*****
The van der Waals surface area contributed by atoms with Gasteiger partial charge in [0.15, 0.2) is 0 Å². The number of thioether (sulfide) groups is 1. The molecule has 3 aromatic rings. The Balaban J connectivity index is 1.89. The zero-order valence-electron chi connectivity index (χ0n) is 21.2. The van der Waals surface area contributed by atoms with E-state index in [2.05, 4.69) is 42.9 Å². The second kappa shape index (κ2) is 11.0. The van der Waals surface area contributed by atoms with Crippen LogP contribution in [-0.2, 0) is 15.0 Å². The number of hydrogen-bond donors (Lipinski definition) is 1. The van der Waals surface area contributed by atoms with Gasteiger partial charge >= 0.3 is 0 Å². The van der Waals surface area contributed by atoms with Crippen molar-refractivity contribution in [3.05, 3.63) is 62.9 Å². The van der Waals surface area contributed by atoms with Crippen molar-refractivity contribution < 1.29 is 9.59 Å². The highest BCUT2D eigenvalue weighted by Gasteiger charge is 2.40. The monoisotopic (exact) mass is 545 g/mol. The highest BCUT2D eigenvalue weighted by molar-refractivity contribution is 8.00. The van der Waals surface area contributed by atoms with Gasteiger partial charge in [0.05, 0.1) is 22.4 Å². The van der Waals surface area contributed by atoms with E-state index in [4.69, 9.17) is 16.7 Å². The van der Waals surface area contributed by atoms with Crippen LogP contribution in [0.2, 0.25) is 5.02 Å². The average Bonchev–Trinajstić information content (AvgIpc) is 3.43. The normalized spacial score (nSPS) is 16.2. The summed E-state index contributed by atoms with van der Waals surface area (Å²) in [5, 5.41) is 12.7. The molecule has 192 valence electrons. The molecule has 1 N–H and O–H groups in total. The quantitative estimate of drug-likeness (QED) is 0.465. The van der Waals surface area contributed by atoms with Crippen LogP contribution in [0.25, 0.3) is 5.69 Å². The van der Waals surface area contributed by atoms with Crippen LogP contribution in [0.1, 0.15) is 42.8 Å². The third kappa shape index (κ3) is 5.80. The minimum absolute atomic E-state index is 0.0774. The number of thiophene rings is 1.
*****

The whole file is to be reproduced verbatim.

The van der Waals surface area contributed by atoms with Gasteiger partial charge in [0.15, 0.2) is 0 Å². The number of thioether (sulfide) groups is 1. The molecule has 3 aromatic rings. The Balaban J connectivity index is 1.89. The zero-order valence-electron chi connectivity index (χ0n) is 21.2. The van der Waals surface area contributed by atoms with E-state index in [2.05, 4.69) is 42.9 Å². The second kappa shape index (κ2) is 11.0. The van der Waals surface area contributed by atoms with Crippen LogP contribution in [-0.2, 0) is 15.0 Å². The number of hydrogen-bond donors (Lipinski definition) is 1. The van der Waals surface area contributed by atoms with Gasteiger partial charge >= 0.3 is 0 Å². The van der Waals surface area contributed by atoms with Crippen molar-refractivity contribution in [3.05, 3.63) is 62.9 Å². The van der Waals surface area contributed by atoms with Crippen molar-refractivity contribution < 1.29 is 9.59 Å². The highest BCUT2D eigenvalue weighted by Gasteiger charge is 2.40. The monoisotopic (exact) mass is 545 g/mol. The highest BCUT2D eigenvalue weighted by molar-refractivity contribution is 8.00. The van der Waals surface area contributed by atoms with Gasteiger partial charge in [0.05, 0.1) is 22.4 Å². The van der Waals surface area contributed by atoms with E-state index in [4.69, 9.17) is 16.7 Å². The van der Waals surface area contributed by atoms with Crippen LogP contribution in [0.2, 0.25) is 5.02 Å². The average Bonchev–Trinajstić information content (AvgIpc) is 3.43. The normalized spacial score (nSPS) is 16.2. The summed E-state index contributed by atoms with van der Waals surface area (Å²) in [5, 5.41) is 12.7. The molecule has 192 valence electrons. The molecule has 1 N–H and O–H groups in total. The quantitative estimate of drug-likeness (QED) is 0.465. The van der Waals surface area contributed by atoms with Crippen LogP contribution in [0.25, 0.3) is 5.69 Å². The van der Waals surface area contributed by atoms with Crippen LogP contribution in [0.1, 0.15) is 42.8 Å². The third kappa shape index (κ3) is 5.80. The minimum absolute atomic E-state index is 0.0774. The number of thiophene rings is 1.